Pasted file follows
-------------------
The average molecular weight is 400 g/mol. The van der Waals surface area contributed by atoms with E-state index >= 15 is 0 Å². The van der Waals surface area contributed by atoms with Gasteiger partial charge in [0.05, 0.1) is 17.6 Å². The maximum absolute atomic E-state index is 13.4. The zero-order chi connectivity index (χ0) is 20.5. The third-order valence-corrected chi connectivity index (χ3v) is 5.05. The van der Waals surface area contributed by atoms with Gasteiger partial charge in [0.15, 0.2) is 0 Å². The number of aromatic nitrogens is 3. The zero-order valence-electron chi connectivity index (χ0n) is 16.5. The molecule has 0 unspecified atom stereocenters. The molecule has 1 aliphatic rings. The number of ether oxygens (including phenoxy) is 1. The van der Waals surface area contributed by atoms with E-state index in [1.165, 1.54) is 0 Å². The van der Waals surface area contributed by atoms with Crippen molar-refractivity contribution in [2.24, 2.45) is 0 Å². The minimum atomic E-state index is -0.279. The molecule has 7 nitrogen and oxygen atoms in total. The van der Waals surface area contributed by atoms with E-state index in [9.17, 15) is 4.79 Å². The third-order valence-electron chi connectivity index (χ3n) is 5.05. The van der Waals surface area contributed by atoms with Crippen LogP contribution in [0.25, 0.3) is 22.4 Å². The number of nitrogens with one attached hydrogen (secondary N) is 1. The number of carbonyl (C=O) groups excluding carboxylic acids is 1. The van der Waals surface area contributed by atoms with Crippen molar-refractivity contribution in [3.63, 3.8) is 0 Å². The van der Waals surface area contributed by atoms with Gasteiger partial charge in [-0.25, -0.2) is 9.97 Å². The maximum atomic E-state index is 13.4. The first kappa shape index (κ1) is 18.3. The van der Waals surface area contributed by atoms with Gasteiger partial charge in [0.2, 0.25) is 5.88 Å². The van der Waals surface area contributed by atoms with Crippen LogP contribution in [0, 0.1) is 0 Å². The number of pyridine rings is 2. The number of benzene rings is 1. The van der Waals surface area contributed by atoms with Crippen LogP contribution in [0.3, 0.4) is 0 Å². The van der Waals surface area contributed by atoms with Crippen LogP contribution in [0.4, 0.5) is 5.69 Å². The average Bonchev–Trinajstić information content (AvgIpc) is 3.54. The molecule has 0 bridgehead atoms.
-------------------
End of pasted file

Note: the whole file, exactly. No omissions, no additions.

The average molecular weight is 400 g/mol. The van der Waals surface area contributed by atoms with E-state index >= 15 is 0 Å². The van der Waals surface area contributed by atoms with Gasteiger partial charge in [0.05, 0.1) is 17.6 Å². The maximum absolute atomic E-state index is 13.4. The zero-order chi connectivity index (χ0) is 20.5. The third-order valence-corrected chi connectivity index (χ3v) is 5.05. The van der Waals surface area contributed by atoms with Gasteiger partial charge in [0.15, 0.2) is 0 Å². The number of aromatic nitrogens is 3. The zero-order valence-electron chi connectivity index (χ0n) is 16.5. The molecule has 0 unspecified atom stereocenters. The molecule has 1 aliphatic rings. The number of ether oxygens (including phenoxy) is 1. The van der Waals surface area contributed by atoms with E-state index in [1.165, 1.54) is 0 Å². The van der Waals surface area contributed by atoms with Crippen molar-refractivity contribution in [2.24, 2.45) is 0 Å². The minimum atomic E-state index is -0.279. The molecule has 7 nitrogen and oxygen atoms in total. The van der Waals surface area contributed by atoms with E-state index in [9.17, 15) is 4.79 Å². The third-order valence-electron chi connectivity index (χ3n) is 5.05. The van der Waals surface area contributed by atoms with Crippen LogP contribution in [0.25, 0.3) is 22.4 Å². The number of nitrogens with one attached hydrogen (secondary N) is 1. The number of carbonyl (C=O) groups excluding carboxylic acids is 1. The van der Waals surface area contributed by atoms with Crippen molar-refractivity contribution in [3.63, 3.8) is 0 Å². The van der Waals surface area contributed by atoms with Gasteiger partial charge in [-0.25, -0.2) is 9.97 Å². The maximum atomic E-state index is 13.4. The first kappa shape index (κ1) is 18.3. The van der Waals surface area contributed by atoms with Gasteiger partial charge in [0.2, 0.25) is 5.88 Å². The van der Waals surface area contributed by atoms with Crippen LogP contribution in [0, 0.1) is 0 Å². The number of pyridine rings is 2. The number of benzene rings is 1. The van der Waals surface area contributed by atoms with Crippen LogP contribution in [0.3, 0.4) is 0 Å². The van der Waals surface area contributed by atoms with Crippen LogP contribution in [0.4, 0.5) is 5.69 Å². The average Bonchev–Trinajstić information content (AvgIpc) is 3.54. The molecule has 0 bridgehead atoms.